President Barack Obama crosses the South Lawn at the White House in Washington, May 19, 2013. (Jonathan Ernst/ …The Justice Department spied extensively on Fox News reporter James Rosen in 2010, collecting his telephone records, tracking his movements in and out of the State Department and seizing two days of Rosen’s personal emails, the Washington Post reported on Monday.
In a chilling move sure to rile defenders of civil liberties, an FBI agent also accused Rosen of breaking anti-espionage law with behavior that—as described in the agent's own affidavit—falls well inside the bounds of traditional news reporting. (Disclosure: This reporter counts Rosen among his friends.)
UPDATE: Fox News responds with a blistering statement that asserts Rosen was "simply doing his job" in his role as "a member of what up until now has always been a free press.”
The revelations surfaced with President Barack Obama’s administration already under fire for seizing two months of telephone records of reporters and editors at the Associated Press. Obama last week said he makes “no apologies” for investigations into national security-related leaks. The AP's CEO, Gray Pruitt, said Sunday that the seizure was "unconstitutional."
The Obama administration has prosecuted twice as many leakers as all previous administrations combined.
“The president is a strong defender of the First Amendment and a firm believer in the need for the press to be unfettered in its ability to conduct investigative reporting and facilitate a free flow of information,” White House press secretary Jay Carney insisted last week. “He also, of course, recognizes the need for the Justice Department to investigate alleged criminal activity without undue influence.”
The details of the government's strategy against Rosen sound like something out of a spy novel.
Investigators looking into disclosures of sensitive information about North Korea got Rosen’s telephone records and a warrant for his personal emails but also used his State Department security badge to track his movements in and out of that building, the Post reported, citing court documents.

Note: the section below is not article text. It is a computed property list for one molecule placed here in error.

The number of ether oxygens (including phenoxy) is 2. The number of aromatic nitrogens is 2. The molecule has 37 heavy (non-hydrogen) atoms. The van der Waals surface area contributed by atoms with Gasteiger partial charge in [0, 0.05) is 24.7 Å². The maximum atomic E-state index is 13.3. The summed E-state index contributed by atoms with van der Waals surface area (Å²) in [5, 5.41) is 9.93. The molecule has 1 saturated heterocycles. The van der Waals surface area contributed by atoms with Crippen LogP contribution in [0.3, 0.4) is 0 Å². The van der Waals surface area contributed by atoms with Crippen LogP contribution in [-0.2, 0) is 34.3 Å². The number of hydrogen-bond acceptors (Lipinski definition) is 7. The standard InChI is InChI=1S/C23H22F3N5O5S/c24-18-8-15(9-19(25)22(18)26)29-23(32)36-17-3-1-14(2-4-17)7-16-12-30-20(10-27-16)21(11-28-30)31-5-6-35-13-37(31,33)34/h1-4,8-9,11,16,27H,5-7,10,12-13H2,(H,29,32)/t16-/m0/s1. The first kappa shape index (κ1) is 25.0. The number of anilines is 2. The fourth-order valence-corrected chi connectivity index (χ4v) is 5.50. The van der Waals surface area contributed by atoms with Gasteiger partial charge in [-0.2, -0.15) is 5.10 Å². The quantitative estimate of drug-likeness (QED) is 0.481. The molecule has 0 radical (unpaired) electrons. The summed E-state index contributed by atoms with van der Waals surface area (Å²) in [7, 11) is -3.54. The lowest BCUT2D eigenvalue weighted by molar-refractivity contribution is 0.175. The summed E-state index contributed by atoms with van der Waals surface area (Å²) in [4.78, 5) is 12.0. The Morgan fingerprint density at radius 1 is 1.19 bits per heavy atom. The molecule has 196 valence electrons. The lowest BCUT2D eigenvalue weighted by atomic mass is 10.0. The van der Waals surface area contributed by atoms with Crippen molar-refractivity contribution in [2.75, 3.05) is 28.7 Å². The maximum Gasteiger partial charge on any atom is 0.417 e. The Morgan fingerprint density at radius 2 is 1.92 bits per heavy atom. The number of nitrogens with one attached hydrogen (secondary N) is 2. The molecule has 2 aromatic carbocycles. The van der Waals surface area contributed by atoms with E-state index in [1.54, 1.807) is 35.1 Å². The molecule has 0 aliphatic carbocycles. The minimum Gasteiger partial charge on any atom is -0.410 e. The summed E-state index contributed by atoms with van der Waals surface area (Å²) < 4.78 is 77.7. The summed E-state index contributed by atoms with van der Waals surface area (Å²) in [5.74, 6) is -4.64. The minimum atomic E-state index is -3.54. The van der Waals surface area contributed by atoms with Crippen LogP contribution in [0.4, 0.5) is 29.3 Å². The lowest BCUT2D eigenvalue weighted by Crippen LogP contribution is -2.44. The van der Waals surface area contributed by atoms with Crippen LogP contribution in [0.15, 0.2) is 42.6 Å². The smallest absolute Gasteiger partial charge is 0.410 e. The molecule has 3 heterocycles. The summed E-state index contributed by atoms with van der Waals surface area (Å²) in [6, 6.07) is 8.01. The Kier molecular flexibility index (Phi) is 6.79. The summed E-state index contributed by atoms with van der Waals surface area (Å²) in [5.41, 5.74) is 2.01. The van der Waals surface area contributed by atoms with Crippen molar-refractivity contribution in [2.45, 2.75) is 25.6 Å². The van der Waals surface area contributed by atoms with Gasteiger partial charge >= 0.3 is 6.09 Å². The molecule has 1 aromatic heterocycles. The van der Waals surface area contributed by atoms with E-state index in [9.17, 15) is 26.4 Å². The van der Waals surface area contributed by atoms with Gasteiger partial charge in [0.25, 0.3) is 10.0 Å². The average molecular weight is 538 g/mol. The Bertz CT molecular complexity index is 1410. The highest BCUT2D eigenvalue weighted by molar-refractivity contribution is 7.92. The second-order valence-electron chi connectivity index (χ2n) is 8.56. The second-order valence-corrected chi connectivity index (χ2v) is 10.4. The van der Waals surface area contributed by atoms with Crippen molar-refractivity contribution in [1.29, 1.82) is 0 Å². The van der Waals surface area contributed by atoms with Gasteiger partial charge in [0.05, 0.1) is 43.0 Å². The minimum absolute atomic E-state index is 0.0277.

The case began when Rosen reported on June 11, 2009, that U.S. intelligence believed North Korea might respond to tighter United Nations sanctions with new nuclear tests. Rosen reported that the information came from CIA sources inside the hermetic Stalinist state.
Investigators zeroed in on State Department arms expert Stephen Jin-Woo Kim, who was among a small group of intelligence officials to receive a top-secret report on the issue the same day that Rosen's piece ran online.
But FBI agent Reginald Reyes wrote that there was evidence Rosen had broken the law, “at the very least, either as an aider, abettor and/or co-conspirator,” the Post said.
And just what did Rosen do? Here's Reyes in an affidavit to support his request for a search warrant:
“From the beginning of their relationship, the Reporter asked, solicited and encouraged Mr. Kim to disclose sensitive United States internal documents and intelligence information about the Foreign Country," the FBI agent wrote. "The Reporter did so by employing flattery and playing to Mr. Kim’s vanity and ego.”
"Much like an intelligence officer would run an clandestine intelligence source, the Reporter instructed Mr. Kim on a covert communications plan," Reyes said, explicitly comparing reportorial tactics to espionage.
Here is how the Post described another section of Reyes' report:
Using italics for emphasis, Reyes explained how Rosen allegedly used a “covert communications plan” and quoted from an e-mail exchange between Rosen and Kim that seems to describe a secret system for passing along information.
In the exchange, Rosen used the alias “Leo” to address Kim and called himself “Alex,” an apparent reference to Alexander Butterfield, the man best known for running the secret recording system in the Nixon White House, according to the affidavit.
Rosen instructed Kim to send him coded signals on his Google account, according to a quote from his e-mail in the affidavit: “One asterisk means to contact them, or that previously suggested plans for communication are to proceed as agreed; two asterisks means the opposite.”
He also wrote, according to the affidavit: “What I am interested in, as you might expect, is breaking news ahead of my competitors” including “what intelligence is picking up.” And: “I’d love to see some internal State Department analyses.”
The communications system is a bit cloak-and-dagger, but it's not clear from the Post report or the affidavit that Rosen did anything outside the bounds of traditional reporting. People who know Rosen will smile at the Butterfield reference: The tenacious Fox News reporter is known as a Beatles fanatic, Tom Wolfe devotee and Watergate obsessive.